Riding through the floods Part 2: What do you do when train cancellations put you inside the story you’re covering?

Posted by Matt Van Hattem
on Monday, July 25, 2011

Guest blog series from Bob Johnston

Covering the passenger rail beat is always a challenge, but sometimes you stumble across more opportunities than you bargained for.

That was especially true this past May and June, when massive flooding turned a train trip to North Dakota into a week-long rail adventure that had me riding trains in two different countries, going hundreds of miles out of the way. My discretionary train-riding soon gave way to booking trips of necessity, as travel options quickly shrunk in the weather-ravaged region.

Here's a blow-by-blow account of a week-long adventure that contributed to the research behind two stories in the September 2011 issue of Trains Magazine, the monthly Passenger column (page 18) and a News story (page 8).

Part Two

After fierce rain pummeled North Dakota, my routine Memorial Day trip on Amtrak's Empire Builder turned into a rare-mileage opportunity (see Part 1), and a 336-mile detour that put us into Minot, N.D., my destination, at 2:30 a.m., 18 hours late.

Because I had paid for a motel room 60 miles from Minot in Rugby, N.D., Monday night, I was fortunate that the Rent-A-Wreck agent was able to work out a way for me to pick up the car, a 2007 Buick Riviera, without having to sign paperwork. Driving across U.S. 2 through one of the heaviest sustained rainstorms ever encountered, I arrived at the motel at 4:45 a.m. 

A few hours later, though, it was time for breakfast in Rugby with funeral home businessman and former mayor Dale Niewoehner, who has been a vocal Amtrak supporter since the 1990s when he made a big deal of then-president Tom Downs refusing to step off the eastbound Builder after it had been cut back from daily to four times per week. Love the guy! 

Then we visited Amtrak station agent Duane Veach, who confirmed that only local BNSF freights had been using the line through Rugby before flooding closed it. 

Veach told a woman whose sister was going to Williston that the Builder would be running through Rugby again by Friday after one day of detours and two of outright cancellation west of St. Paul while equipment was being repositioned. Meanwhile, over at Churchs Ferry, a ballast regulator was tamping the roadbed across the causeway, fighting high winds amid whitecaps where 4-foot waves had stopped service the previous day. Hard to believe that this had once been fertile farmland.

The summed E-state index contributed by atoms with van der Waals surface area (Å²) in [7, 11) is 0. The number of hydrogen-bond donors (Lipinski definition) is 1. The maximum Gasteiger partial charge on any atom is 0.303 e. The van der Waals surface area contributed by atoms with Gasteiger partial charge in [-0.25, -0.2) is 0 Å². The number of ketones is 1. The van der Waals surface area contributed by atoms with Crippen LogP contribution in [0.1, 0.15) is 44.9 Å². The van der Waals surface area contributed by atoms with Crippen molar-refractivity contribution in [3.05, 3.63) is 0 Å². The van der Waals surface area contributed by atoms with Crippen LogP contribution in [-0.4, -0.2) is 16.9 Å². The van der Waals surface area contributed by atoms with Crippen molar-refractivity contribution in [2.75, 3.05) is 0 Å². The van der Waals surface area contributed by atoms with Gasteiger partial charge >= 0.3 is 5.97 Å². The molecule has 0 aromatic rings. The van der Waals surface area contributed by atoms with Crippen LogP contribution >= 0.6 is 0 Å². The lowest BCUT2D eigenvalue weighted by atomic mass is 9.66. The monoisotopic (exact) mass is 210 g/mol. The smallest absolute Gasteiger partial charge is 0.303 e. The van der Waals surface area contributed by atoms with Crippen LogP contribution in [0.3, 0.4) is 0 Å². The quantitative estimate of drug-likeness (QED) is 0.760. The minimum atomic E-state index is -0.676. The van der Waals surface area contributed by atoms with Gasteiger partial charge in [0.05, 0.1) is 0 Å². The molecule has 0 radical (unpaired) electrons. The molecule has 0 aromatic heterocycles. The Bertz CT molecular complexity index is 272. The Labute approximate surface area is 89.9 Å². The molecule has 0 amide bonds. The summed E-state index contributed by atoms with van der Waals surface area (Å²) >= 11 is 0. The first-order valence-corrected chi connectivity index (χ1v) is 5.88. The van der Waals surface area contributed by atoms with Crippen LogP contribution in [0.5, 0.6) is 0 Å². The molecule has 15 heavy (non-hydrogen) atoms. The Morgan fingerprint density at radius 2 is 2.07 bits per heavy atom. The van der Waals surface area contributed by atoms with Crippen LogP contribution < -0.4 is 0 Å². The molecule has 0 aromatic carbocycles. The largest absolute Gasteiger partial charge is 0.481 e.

I e-mailed the shot back to Trains Associate Editor Andy Cummings from a motel in Devils Lake and we had it on the NewsWire that afternoon. 

Thankfully, Wednesday dawned with abundant sunshine, so I drove back to chronicle how the flooding had disrupted the countryside and just how high the water was at the Churchs Ferry bridge even on a calm day. The tracks had been cleaned up and the line looked ready for trains. At least I could get a photo of the westbound morning Builder Friday before driving back to Minot to catch the eastbound.

But not so fast. Over a lunchtime burger and onion rings at a Bob Evans in Devils Lake, the cell phone rang. Amtrak spokesman Marc Magliari was calling to explain that the Souris River at Minot was projected to flood the tracks in front of the station there by the next day, making resumption of the Empire Builder through the area impossible.

As he was talking, an Amtrak reservationist was leaving a voicemail saying that my train back to Chicago on Friday had been canceled and there was no alternate transportation.

Much more serious flooding from the Souris - or as locals have named it, the Mouse River - would force extensive mandatory evacuations later in June, damage over 4000 homes, and knock out movement on all BNSF and Canadian Pacific lines through Minot.

In addition to daily Chicago-St. Paul service, trains 7 and 8 from Seattle (with a bus connection to and from Portland, Ore., filling in for trains 27 and 28 at Spokane) would make a same-day turn at Havre, Mont., for almost a month. The first Builder passed through Minot on July 18, but damage to the station and its platform from floodwaters precluded it from stopping there.

What now? I suddenly had to get the car back to Minot that afternoon before roads became impassable (Rent-A-Wreck wouldn't let me drive it to another location). But with intercity buses no closer than Bismarck in the middle of the state, the only public transportation out of Minot would be to Minneapolis on Delta Airlines - assuming there were any high-priced, last-minute seats available.

The situation illustrates just how dependent the area is on Amtrak's daily Empire Builder, and the significant disruptions that occur when the train is not running.

Next time: Will Bob Johnston get home? An improvised "Plan B" finds him heading across the border to Canada.

Related posts:
Part 1

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